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Endangered Species Research

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ESR 4:187-193 (2008)  -  DOI:

Evaluating potential tagging effects on leatherback sea turtles

Scott A. Sherrill-Mix*, Michael C. James

Department of Biology, Dalhousie University, 1355 Oxford St., Halifax, Nova Scotia B3H 4J1, Canada

ABSTRACT: Although the use of satellite tracking to study the leatherback sea turtle Dermochelys coriacea continues to increase, there has been little inquiry into the effects of this research. We investigated effects of handling and tagging on leatherbacks using state-space estimated positions from 42 turtles satellite-tagged at sea. Although a control group was not available, we observed several possible effects of tagging and handling. Turtles were much more likely to begin migration, and travel speeds were significantly higher in the first week after capture. We inferred that 17 of the 42 turtles departed Canadian waters immediately after tagging. Turtles were more likely to begin their migration immediately if they were tagged later in the year, or if they were tagged following entanglement in fishing gear. Turtles that remained in the north commenced foraging after a median of 12.7 d. We also documented reports of previously harnessed leatherbacks re-sighted on nesting beaches. Although it remains uncertain whether the observed effects are due to capture and/or tagging and whether they are detrimental to individual turtles, this study emphasizes the necessity of considering tag effects on this species.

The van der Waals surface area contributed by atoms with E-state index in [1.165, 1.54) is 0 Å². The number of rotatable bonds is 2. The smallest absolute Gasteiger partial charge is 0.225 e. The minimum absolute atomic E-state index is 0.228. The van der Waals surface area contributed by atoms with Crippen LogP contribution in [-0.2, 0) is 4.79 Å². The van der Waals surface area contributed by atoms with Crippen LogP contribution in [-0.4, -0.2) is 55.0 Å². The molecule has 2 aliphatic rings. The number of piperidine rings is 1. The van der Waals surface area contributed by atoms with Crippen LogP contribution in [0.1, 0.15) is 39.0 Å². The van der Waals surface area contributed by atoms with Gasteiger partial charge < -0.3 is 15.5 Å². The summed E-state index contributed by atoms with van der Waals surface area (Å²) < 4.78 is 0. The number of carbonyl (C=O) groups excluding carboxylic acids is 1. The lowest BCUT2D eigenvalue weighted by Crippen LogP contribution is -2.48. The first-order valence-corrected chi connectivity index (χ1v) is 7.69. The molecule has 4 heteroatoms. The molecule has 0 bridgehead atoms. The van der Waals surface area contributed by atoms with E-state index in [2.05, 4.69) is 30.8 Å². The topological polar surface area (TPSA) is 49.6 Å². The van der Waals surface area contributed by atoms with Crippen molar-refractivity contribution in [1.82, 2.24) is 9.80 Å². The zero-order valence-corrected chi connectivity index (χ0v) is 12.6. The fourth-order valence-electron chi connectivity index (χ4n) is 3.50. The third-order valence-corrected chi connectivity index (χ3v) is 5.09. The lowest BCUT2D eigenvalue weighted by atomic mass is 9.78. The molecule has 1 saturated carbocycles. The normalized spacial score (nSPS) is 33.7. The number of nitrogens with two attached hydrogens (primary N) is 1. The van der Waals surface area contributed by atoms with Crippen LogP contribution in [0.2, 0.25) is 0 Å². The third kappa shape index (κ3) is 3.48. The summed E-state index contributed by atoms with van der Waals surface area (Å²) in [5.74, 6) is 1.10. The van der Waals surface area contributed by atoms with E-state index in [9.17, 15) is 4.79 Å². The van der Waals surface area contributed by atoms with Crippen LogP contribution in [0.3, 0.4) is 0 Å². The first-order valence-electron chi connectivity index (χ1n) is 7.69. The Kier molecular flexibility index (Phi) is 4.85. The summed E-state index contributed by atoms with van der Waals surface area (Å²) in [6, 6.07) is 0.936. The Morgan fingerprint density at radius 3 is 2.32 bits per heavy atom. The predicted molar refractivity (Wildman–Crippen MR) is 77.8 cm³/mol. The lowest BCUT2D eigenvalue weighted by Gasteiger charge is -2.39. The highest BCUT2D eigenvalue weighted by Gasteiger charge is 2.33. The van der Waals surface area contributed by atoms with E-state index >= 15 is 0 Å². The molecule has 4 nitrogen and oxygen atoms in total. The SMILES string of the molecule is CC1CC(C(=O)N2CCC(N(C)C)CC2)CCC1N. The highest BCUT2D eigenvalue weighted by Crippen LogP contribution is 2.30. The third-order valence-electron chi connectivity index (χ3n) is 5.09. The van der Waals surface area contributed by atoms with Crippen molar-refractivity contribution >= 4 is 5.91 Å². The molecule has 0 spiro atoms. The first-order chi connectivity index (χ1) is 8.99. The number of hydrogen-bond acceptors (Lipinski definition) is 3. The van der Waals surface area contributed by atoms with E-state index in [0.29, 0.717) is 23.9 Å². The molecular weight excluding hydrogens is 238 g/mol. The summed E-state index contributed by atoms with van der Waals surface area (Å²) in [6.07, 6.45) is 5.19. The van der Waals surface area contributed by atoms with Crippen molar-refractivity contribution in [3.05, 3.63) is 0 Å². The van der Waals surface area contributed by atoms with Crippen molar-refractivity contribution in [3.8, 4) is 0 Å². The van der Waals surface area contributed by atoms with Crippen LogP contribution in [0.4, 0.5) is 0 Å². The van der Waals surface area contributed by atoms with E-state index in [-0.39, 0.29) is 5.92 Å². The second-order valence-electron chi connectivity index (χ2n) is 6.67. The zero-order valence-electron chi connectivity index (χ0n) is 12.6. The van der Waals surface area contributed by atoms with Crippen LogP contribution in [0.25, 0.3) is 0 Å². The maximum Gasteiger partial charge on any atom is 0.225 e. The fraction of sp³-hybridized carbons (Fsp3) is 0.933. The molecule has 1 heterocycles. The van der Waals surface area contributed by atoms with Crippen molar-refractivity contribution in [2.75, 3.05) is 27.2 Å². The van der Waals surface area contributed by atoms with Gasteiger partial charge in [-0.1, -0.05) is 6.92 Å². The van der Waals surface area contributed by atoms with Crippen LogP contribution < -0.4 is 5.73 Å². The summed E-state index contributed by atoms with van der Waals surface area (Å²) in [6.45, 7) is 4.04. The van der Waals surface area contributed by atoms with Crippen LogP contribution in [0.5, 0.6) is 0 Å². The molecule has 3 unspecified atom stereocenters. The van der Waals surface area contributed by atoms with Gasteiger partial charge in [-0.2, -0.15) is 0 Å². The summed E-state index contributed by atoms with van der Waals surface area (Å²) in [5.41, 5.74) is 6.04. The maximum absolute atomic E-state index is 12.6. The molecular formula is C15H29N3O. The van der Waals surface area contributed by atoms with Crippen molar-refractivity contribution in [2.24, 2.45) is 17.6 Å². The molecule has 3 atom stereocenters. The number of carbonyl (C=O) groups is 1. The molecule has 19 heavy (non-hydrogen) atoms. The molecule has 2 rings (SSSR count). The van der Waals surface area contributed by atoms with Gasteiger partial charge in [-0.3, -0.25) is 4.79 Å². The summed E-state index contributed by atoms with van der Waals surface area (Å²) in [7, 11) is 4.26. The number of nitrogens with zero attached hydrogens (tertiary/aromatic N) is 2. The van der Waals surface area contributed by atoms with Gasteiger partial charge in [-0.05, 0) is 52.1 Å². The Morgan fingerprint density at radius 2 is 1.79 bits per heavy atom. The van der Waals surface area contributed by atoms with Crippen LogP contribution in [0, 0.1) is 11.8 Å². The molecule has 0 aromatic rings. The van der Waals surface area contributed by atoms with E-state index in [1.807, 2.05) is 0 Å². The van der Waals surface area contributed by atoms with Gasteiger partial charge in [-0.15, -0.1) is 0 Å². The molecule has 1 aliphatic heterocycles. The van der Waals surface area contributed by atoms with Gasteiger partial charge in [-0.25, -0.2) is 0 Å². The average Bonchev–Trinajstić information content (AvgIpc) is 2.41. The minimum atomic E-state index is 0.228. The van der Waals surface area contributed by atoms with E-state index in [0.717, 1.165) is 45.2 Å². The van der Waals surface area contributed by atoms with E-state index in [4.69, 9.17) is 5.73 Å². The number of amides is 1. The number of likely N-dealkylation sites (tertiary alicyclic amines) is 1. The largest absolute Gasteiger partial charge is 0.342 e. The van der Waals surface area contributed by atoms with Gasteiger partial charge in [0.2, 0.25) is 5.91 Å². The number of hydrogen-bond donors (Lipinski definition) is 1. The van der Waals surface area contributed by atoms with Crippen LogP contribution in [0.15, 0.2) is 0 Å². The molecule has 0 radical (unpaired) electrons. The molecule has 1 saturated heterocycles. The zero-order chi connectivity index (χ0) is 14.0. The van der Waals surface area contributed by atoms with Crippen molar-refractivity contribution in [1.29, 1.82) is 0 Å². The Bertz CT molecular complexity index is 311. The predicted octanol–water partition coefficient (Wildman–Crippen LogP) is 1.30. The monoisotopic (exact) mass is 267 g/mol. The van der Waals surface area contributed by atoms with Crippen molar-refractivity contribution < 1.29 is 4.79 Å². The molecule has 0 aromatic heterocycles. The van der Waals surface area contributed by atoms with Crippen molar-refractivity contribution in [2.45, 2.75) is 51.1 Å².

KEY WORDS: Dermochelys coriacea · Handling effects · Tagging effects · Animal welfare · Migration · Satellite telemetry

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Cite this article as: Sherrill-Mix SA, James MC (2008) Evaluating potential tagging effects on leatherback sea turtles. Endang Species Res 4:187-193.

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